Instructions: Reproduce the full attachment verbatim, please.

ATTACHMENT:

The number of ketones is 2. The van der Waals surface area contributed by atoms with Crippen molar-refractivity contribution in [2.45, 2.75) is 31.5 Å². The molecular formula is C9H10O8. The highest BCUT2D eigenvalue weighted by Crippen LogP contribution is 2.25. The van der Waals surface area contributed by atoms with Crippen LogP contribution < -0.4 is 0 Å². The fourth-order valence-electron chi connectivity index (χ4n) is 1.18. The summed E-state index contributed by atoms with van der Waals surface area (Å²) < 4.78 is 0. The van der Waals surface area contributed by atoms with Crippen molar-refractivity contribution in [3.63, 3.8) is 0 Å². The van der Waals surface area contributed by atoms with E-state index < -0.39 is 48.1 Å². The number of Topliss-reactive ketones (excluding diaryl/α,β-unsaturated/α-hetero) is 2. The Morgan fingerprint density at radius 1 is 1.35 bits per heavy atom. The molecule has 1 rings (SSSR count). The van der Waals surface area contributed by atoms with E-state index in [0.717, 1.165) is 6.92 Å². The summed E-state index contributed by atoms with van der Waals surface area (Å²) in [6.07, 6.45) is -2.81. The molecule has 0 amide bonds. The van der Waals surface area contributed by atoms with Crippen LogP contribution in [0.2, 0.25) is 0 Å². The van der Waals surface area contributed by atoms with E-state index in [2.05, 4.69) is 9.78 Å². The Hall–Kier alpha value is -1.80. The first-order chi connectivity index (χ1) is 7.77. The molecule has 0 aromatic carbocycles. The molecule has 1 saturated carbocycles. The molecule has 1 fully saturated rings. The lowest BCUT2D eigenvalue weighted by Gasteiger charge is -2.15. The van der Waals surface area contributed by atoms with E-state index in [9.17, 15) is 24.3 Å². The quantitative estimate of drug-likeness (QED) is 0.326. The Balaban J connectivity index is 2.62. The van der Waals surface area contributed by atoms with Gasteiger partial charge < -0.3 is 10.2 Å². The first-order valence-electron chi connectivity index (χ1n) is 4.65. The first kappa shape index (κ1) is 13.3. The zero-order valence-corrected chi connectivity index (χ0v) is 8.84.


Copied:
The number of ketones is 2. The van der Waals surface area contributed by atoms with Crippen molar-refractivity contribution in [2.45, 2.75) is 31.5 Å². The molecular formula is C9H10O8. The highest BCUT2D eigenvalue weighted by Crippen LogP contribution is 2.25. The van der Waals surface area contributed by atoms with Crippen LogP contribution < -0.4 is 0 Å². The fourth-order valence-electron chi connectivity index (χ4n) is 1.18. The summed E-state index contributed by atoms with van der Waals surface area (Å²) < 4.78 is 0. The van der Waals surface area contributed by atoms with Crippen molar-refractivity contribution in [3.63, 3.8) is 0 Å². The van der Waals surface area contributed by atoms with E-state index < -0.39 is 48.1 Å². The number of Topliss-reactive ketones (excluding diaryl/α,β-unsaturated/α-hetero) is 2. The Morgan fingerprint density at radius 1 is 1.35 bits per heavy atom. The molecule has 1 rings (SSSR count). The van der Waals surface area contributed by atoms with E-state index in [0.717, 1.165) is 6.92 Å². The summed E-state index contributed by atoms with van der Waals surface area (Å²) in [6.07, 6.45) is -2.81. The molecule has 0 amide bonds. The van der Waals surface area contributed by atoms with Crippen LogP contribution in [0.2, 0.25) is 0 Å². The van der Waals surface area contributed by atoms with E-state index in [2.05, 4.69) is 9.78 Å². The Hall–Kier alpha value is -1.80. The first-order chi connectivity index (χ1) is 7.77. The molecule has 0 aromatic carbocycles. The molecule has 1 saturated carbocycles. The molecule has 1 fully saturated rings. The lowest BCUT2D eigenvalue weighted by Gasteiger charge is -2.15. The van der Waals surface area contributed by atoms with E-state index in [9.17, 15) is 24.3 Å². The quantitative estimate of drug-likeness (QED) is 0.326. The Balaban J connectivity index is 2.62. The van der Waals surface area contributed by atoms with Gasteiger partial charge < -0.3 is 10.2 Å². The first-order valence-electron chi connectivity index (χ1n) is 4.65. The first kappa shape index (κ1) is 13.3. The zero-order valence-corrected chi connectivity index (χ0v) is 8.84.